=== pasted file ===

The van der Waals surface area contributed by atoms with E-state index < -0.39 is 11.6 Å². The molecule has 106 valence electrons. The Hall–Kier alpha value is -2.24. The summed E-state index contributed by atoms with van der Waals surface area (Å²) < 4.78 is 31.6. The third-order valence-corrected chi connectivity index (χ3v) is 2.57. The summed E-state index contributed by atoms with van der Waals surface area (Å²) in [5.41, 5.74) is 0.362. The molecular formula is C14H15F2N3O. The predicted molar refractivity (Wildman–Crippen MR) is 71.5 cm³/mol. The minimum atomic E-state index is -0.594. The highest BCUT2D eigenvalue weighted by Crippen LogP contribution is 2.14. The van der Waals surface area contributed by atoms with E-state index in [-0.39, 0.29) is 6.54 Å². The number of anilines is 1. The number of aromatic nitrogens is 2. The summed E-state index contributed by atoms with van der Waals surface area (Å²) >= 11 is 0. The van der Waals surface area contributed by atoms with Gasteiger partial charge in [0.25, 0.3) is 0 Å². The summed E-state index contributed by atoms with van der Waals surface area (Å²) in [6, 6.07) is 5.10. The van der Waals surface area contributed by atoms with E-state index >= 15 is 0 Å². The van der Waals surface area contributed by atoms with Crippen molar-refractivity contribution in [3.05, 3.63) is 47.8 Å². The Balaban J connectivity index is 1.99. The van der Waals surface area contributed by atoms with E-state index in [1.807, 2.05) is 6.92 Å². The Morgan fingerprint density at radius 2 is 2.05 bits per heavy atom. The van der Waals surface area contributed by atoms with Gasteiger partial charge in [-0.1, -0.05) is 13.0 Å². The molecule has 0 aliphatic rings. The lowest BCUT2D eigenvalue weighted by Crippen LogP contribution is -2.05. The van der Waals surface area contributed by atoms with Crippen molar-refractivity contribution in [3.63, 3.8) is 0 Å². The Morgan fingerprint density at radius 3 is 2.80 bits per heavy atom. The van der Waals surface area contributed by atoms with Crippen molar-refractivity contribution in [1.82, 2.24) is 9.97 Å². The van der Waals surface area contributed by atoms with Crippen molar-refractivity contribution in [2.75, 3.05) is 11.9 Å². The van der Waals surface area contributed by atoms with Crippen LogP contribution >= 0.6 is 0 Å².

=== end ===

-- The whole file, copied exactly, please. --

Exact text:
The van der Waals surface area contributed by atoms with E-state index < -0.39 is 11.6 Å². The molecule has 106 valence electrons. The Hall–Kier alpha value is -2.24. The summed E-state index contributed by atoms with van der Waals surface area (Å²) < 4.78 is 31.6. The third-order valence-corrected chi connectivity index (χ3v) is 2.57. The summed E-state index contributed by atoms with van der Waals surface area (Å²) in [5.41, 5.74) is 0.362. The molecular formula is C14H15F2N3O. The predicted molar refractivity (Wildman–Crippen MR) is 71.5 cm³/mol. The minimum atomic E-state index is -0.594. The highest BCUT2D eigenvalue weighted by Crippen LogP contribution is 2.14. The van der Waals surface area contributed by atoms with E-state index in [-0.39, 0.29) is 6.54 Å². The number of anilines is 1. The number of aromatic nitrogens is 2. The summed E-state index contributed by atoms with van der Waals surface area (Å²) >= 11 is 0. The van der Waals surface area contributed by atoms with Gasteiger partial charge in [0.25, 0.3) is 0 Å². The summed E-state index contributed by atoms with van der Waals surface area (Å²) in [6, 6.07) is 5.10. The van der Waals surface area contributed by atoms with E-state index >= 15 is 0 Å². The van der Waals surface area contributed by atoms with Crippen molar-refractivity contribution in [3.05, 3.63) is 47.8 Å². The Balaban J connectivity index is 1.99. The van der Waals surface area contributed by atoms with E-state index in [1.807, 2.05) is 6.92 Å². The Morgan fingerprint density at radius 2 is 2.05 bits per heavy atom. The van der Waals surface area contributed by atoms with Gasteiger partial charge in [-0.1, -0.05) is 13.0 Å². The molecule has 0 aliphatic rings. The lowest BCUT2D eigenvalue weighted by Crippen LogP contribution is -2.05. The van der Waals surface area contributed by atoms with Crippen molar-refractivity contribution in [3.63, 3.8) is 0 Å². The Morgan fingerprint density at radius 3 is 2.80 bits per heavy atom. The van der Waals surface area contributed by atoms with Crippen molar-refractivity contribution in [1.82, 2.24) is 9.97 Å². The van der Waals surface area contributed by atoms with Crippen molar-refractivity contribution in [2.75, 3.05) is 11.9 Å². The van der Waals surface area contributed by atoms with Crippen LogP contribution >= 0.6 is 0 Å².